Mike’s dream transforms into a similarly hideous nightmare when he enters the conflict with guns a-blazing in The Deer Hunter – a staunch reminder that humanity can never be master over nature. The rapidity of a scene change that flings him from the calm of a bar to the frenzied raid of a Vietnamese village holds a mirror up to American corruption, an illogical extension of the frontier into what was then known as the ‘Third World’. How are Mike’s friends gutting a deer different from the pigs eating the entrails of dead soldiers? Why should we distinguish their drinking and betting on football from the gambling of the Viet Cong in Russian roulette? When Mike returns home, the illusion that Americans are more ethical or cultivated than the Vietnamese is shattered, isolating the veteran in his enlightenment.
This realisation of US immorality was more explicitly tackled by Paul Schrader in his screenplay for Taxi Driver. Electing not to depict Vietnam memories of Travis Bickle (De Niro) through flashback, director Martin Scorsese instead plagues the film with a haunted atmosphere – while Travis is distracted from a café conversation, an effervescing Alka Seltzer subtly evokes the foreboding terror of a rainforest downpour. Like Mike and Willard, here is a veteran who sees corruption everywhere, observing on his long neon-lit drives that “all the animals come out at night: whores, skunk pussies, buggers, queens, fairies, dopers, junkies, sick, venal”. As in Senator Charles Palatine’s campaign slogan, ‘We Are The People’, Travis believes that there is an Other in America who simply does not belong.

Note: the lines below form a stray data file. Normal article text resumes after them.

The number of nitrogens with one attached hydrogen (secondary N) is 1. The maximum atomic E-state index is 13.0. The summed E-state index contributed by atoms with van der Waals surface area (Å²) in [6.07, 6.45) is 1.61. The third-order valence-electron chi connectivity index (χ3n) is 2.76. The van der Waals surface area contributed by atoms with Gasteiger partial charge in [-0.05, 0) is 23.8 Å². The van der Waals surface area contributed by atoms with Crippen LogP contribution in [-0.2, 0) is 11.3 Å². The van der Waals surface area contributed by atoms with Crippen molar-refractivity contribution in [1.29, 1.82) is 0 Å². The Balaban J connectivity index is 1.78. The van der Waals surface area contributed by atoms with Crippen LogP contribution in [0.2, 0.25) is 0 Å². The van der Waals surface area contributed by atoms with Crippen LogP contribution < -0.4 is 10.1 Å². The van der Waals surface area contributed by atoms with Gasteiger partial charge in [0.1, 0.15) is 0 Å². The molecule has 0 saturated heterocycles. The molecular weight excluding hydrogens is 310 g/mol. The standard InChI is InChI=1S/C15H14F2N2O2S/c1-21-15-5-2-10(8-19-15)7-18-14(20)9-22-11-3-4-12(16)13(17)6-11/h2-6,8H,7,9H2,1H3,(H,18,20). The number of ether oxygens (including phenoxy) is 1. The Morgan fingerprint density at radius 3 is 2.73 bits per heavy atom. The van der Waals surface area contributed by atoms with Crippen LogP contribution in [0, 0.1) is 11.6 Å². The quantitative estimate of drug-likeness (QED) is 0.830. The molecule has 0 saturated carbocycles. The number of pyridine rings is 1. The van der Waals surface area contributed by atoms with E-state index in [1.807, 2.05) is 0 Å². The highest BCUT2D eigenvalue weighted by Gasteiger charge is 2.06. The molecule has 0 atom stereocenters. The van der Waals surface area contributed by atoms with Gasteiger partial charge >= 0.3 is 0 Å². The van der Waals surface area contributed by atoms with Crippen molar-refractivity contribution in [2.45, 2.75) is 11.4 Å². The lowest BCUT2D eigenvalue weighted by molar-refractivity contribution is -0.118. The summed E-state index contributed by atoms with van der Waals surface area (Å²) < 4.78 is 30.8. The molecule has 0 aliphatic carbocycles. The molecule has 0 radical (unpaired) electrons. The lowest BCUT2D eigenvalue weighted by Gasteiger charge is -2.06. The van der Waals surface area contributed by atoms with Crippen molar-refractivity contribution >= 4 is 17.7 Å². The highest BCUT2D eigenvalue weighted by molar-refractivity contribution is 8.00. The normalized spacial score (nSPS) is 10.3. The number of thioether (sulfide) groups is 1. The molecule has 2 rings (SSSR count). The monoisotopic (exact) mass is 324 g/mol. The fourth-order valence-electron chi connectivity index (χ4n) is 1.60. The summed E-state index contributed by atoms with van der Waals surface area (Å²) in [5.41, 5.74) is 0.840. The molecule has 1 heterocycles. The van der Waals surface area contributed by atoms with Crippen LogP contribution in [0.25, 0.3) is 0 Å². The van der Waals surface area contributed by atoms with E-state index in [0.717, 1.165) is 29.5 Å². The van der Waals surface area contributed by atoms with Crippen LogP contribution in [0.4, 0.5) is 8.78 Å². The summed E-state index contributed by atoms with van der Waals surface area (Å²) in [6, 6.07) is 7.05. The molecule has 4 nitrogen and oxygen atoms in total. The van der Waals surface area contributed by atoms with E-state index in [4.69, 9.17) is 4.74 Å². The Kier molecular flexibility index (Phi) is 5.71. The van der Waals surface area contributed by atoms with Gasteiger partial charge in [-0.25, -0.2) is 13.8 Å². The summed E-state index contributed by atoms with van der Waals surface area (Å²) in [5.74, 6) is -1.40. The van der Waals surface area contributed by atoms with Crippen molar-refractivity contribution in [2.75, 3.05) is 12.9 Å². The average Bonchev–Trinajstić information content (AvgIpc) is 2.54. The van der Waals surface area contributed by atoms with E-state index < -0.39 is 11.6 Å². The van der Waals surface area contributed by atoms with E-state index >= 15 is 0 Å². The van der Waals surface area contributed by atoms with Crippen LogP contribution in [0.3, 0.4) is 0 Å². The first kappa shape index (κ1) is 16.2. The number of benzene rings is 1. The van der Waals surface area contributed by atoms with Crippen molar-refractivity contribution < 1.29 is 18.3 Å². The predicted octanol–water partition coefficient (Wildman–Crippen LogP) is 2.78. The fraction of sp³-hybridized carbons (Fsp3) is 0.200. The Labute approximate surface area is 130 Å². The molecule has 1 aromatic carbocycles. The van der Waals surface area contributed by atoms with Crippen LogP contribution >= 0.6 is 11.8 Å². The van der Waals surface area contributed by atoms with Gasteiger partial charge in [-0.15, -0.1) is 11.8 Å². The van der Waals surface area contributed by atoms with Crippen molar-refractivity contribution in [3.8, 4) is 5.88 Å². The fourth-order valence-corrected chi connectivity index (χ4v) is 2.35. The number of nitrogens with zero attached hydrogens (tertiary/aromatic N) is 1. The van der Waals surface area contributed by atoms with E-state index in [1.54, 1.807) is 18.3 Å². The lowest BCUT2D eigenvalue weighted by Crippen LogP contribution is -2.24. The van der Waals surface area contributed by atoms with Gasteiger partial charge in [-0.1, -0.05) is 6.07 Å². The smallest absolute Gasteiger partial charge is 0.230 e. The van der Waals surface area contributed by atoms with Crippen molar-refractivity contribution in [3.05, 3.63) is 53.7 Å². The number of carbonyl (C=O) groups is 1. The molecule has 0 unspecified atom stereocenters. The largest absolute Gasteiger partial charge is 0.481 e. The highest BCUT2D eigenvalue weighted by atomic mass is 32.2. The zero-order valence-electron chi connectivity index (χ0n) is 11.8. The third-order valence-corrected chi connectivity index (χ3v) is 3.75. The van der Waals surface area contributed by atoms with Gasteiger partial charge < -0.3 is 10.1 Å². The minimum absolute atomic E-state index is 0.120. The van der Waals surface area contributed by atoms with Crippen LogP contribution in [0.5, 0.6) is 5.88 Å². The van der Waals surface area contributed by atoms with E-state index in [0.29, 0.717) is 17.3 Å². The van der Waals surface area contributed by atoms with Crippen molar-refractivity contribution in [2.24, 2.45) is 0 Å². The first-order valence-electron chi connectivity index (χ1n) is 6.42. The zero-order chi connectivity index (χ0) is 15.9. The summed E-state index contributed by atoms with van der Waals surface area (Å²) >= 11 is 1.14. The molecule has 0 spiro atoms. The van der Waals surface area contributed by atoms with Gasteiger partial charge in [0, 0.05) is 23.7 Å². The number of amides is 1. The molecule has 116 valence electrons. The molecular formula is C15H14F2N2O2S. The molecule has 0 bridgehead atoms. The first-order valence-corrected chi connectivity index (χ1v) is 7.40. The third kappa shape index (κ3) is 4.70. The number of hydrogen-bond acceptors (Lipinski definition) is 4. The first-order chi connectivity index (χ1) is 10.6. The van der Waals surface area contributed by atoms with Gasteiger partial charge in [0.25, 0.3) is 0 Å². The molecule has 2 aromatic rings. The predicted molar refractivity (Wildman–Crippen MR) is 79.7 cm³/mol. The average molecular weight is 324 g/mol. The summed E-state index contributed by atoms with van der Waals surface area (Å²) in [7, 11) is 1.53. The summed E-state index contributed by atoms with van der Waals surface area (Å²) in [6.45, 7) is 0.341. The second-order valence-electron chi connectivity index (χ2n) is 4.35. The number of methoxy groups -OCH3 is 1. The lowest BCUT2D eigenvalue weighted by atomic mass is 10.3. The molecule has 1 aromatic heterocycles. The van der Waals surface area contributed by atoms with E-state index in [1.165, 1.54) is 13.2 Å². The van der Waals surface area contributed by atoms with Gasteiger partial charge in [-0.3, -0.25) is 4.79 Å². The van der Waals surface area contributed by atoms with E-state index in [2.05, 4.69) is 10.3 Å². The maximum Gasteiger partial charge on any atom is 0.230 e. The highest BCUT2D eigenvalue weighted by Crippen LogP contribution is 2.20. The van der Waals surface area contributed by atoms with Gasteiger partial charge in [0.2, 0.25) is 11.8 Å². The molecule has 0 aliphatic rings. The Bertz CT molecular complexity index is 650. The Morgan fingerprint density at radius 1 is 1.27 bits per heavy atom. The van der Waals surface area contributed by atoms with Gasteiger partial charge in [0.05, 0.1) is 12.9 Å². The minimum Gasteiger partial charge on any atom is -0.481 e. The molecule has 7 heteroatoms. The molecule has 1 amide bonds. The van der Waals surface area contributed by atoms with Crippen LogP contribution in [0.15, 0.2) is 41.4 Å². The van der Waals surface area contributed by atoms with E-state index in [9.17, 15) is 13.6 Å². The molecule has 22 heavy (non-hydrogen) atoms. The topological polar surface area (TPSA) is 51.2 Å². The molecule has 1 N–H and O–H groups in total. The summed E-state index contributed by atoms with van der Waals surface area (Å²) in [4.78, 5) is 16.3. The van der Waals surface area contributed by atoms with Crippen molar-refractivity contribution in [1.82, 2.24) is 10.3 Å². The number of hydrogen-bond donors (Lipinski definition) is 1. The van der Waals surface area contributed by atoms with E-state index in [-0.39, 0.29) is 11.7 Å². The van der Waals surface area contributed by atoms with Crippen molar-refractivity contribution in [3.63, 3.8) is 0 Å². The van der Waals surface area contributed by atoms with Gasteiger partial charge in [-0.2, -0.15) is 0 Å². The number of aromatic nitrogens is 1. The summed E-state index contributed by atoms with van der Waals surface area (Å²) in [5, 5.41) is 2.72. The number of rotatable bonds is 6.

When he is back in Clairton, Mike goes on a second deer hunt. This time he refuses to fire his gun and shouts “Okay” off a waterfall, making a compact with nature as the word is echoed in response. While the scene offers potential for his own future, it comes too late to the divert the consequences of US militarism. Hoping he can rescue his best friend Nick (Christopher Walken), Mike races to Saigon only to watch him shoot himself during a game of Russian roulette. As he cradles Nick’s bloody head in his arms, Cimino crafts a poignant visual metaphor for America, having gone into Vietnam blind and gambled everything on a game of chance that has horrific ramifications.
In the film’s final scene, the people closest to Mike gather once again in their local bar, the hub of their sins and wasted fortunes. They band together to contemplate and accept the loss they have suffered, uniting in a rendition of ‘God Bless America’. There is a hint of irony to their patriotism, reigniting the national fervour that landed them in Vietnam in the first place. But it also contains the prospect of rehabilitation, of a future that has learnt from experience. At the end of the 1970s, what else could ordinary Americans hope for? After all, it was their “home, sweet home”.
Published 5 Jul 2018